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General Contractors’ Liability for Subcontractors’ Personal Injury Claims

Question:    A general contractor hired a subcontractor to work on a project.  While working on the project, the subcontractor was injured. Did the general contractor retain enough actual or contractual control over the means, methods, or details of the subcontractor’s work to be liable?

Answer:      No. It depends on the facts, but in this case the general contractor did not retain enough control to be liable.

A recent Texas Supreme Court case provides a good example of how Texas courts evaluate general contractor liability to subcontractors and its’ employees for on-the-job personal injuries.  In JLB Builders, LCC v. Jose Hernandez, 622 S.W.3d 860 (Tex. 2021) an employee of a subcontractor—Hernandez—sued a general contractor for negligence and gross negligence for injuries he sustained when a rebar tower he was standing on while working on a project for the general contractor fell and injured his leg. Hernandez was standing on the rebar tower to guide the placement of a concrete form which was being placed around the rebar. Either wind or the contact form itself caused the rebar to fall and land on Hernandez’s leg as he tried to jump off. The injury resulted in a lawsuit.

The general contractor filed a motion for summary judgment with trial court arguing that Hernandez loses as a matter of law because he has no evidence of duty, breach, or causation. The judge agreed and the general contractor won without going to trial. Hernandez appealed the ruling regarding his negligence claim to the court of appeals. The court of appeals, in a split decision, disagreed with the trial court and held that there are facts issues to be resolved in the case so it needs be tried. The general contractor then appealed the appellate court’s ruling to the Texas Supreme Court. The Texas Supreme Court agreed with the trial court and held that the general contractor wins as a matter of law.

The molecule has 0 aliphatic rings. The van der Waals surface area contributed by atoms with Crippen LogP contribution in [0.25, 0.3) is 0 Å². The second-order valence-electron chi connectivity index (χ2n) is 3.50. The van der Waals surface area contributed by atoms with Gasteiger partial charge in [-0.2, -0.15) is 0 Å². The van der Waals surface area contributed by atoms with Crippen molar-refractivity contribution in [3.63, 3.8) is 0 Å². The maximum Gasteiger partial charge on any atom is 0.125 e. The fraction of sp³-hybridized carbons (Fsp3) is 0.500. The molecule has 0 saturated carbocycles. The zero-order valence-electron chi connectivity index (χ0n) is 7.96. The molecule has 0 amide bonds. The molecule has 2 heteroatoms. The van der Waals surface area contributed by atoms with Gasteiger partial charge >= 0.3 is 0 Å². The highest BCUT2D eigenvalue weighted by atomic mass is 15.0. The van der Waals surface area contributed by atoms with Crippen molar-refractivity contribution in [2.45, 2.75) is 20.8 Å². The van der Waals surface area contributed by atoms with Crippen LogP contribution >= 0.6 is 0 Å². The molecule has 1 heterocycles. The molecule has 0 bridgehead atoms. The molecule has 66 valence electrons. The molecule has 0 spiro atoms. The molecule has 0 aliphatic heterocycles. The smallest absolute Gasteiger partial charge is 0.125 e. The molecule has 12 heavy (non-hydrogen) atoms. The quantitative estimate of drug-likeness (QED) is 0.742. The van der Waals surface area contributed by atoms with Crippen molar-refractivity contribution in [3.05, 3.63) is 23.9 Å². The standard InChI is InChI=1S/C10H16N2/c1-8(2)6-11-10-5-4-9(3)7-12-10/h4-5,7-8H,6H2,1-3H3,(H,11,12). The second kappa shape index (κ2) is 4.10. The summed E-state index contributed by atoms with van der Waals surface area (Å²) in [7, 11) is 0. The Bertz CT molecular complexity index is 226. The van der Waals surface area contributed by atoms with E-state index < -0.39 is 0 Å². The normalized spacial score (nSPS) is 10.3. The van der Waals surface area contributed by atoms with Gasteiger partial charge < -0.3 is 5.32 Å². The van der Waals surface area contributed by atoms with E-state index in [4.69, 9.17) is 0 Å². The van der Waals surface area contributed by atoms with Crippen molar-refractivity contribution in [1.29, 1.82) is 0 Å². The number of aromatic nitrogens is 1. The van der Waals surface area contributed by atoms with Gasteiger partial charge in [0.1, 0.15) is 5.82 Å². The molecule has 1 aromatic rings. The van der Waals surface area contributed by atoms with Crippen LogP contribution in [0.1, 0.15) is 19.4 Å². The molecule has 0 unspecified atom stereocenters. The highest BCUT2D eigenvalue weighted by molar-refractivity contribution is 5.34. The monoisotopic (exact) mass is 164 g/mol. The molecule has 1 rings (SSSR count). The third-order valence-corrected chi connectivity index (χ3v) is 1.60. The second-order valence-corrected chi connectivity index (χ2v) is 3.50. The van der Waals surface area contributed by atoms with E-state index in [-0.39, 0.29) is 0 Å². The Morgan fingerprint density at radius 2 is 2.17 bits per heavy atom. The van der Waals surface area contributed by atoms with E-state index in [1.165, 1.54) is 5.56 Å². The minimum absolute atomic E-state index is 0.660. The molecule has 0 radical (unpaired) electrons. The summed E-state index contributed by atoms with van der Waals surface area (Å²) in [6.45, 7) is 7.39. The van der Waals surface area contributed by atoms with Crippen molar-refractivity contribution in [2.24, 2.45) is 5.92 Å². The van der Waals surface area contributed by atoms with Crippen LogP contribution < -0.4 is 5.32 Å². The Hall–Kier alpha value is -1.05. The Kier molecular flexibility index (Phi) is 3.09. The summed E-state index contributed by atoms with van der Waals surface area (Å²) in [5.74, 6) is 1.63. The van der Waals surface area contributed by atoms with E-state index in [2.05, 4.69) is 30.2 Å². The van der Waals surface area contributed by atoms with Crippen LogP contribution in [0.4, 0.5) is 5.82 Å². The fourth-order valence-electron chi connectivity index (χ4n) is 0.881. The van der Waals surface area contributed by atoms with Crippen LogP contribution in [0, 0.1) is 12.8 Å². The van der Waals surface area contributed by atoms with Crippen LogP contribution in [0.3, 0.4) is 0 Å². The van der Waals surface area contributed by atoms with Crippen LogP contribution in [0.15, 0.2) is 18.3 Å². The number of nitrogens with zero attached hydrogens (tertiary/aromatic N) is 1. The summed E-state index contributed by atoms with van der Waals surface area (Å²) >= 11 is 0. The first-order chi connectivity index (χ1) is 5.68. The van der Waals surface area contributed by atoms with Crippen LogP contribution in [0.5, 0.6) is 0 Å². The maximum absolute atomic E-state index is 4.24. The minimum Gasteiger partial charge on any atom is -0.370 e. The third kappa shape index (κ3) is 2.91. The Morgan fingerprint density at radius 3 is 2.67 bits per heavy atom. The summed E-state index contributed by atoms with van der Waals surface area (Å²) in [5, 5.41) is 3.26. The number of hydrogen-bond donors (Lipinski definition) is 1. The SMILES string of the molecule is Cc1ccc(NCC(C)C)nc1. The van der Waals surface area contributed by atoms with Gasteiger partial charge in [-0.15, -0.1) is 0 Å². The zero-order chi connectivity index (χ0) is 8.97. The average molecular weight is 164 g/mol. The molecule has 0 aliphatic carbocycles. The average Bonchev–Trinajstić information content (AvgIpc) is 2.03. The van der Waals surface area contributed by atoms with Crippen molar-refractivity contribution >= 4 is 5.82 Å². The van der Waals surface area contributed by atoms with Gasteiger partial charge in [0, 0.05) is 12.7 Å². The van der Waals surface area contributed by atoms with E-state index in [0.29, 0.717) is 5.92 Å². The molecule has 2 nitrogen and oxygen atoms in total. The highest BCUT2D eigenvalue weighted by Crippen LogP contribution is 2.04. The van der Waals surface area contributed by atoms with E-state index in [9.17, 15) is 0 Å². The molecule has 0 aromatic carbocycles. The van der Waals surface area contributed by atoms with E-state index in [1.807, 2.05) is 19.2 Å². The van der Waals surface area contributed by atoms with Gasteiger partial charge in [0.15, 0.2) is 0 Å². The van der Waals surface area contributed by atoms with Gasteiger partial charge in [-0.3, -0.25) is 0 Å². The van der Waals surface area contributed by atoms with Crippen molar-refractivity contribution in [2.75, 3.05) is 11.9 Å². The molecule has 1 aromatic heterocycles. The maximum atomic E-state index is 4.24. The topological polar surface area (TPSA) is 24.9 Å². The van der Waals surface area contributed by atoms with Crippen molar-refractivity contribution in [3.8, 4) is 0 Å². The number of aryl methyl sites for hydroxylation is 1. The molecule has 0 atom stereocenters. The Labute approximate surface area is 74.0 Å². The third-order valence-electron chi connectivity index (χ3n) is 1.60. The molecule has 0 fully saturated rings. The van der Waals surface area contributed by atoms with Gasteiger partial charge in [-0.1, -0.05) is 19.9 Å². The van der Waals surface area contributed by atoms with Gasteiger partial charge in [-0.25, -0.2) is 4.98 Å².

The case revolves around the duty that a general contractor owes to an independent contractor’s employees. The general rule is a general contractor owes a duty of care to an independent contractor’s employees if the general contractor retains actual or contractual control over the means, methods or details of the independent contractor’s work. These cases are common and usually involve a factual analysis of whether the general contractor retained either actual or contractual control over the subcontractor’s work.

Actual Control

The general contractor cited testimony supporting its allegation that it lacked control over the mean, methods, and details of the work.

  • The general contractor did not instruct the subcontractor how to instruct its employees to do the work.
  • No one from the general contractor told the subcontractor how to install the braces that were in place to support the rebar tower.
  • No one from the general contractor told Hernandez how to set the form, platform, or column.
  • No one from the general contractor told the subcontractor to set the platform or climb onto the rebar tower on the day of the accident.
  • The subcontractor did not see any of the general contractor’s personnel on the day that the accident occurred.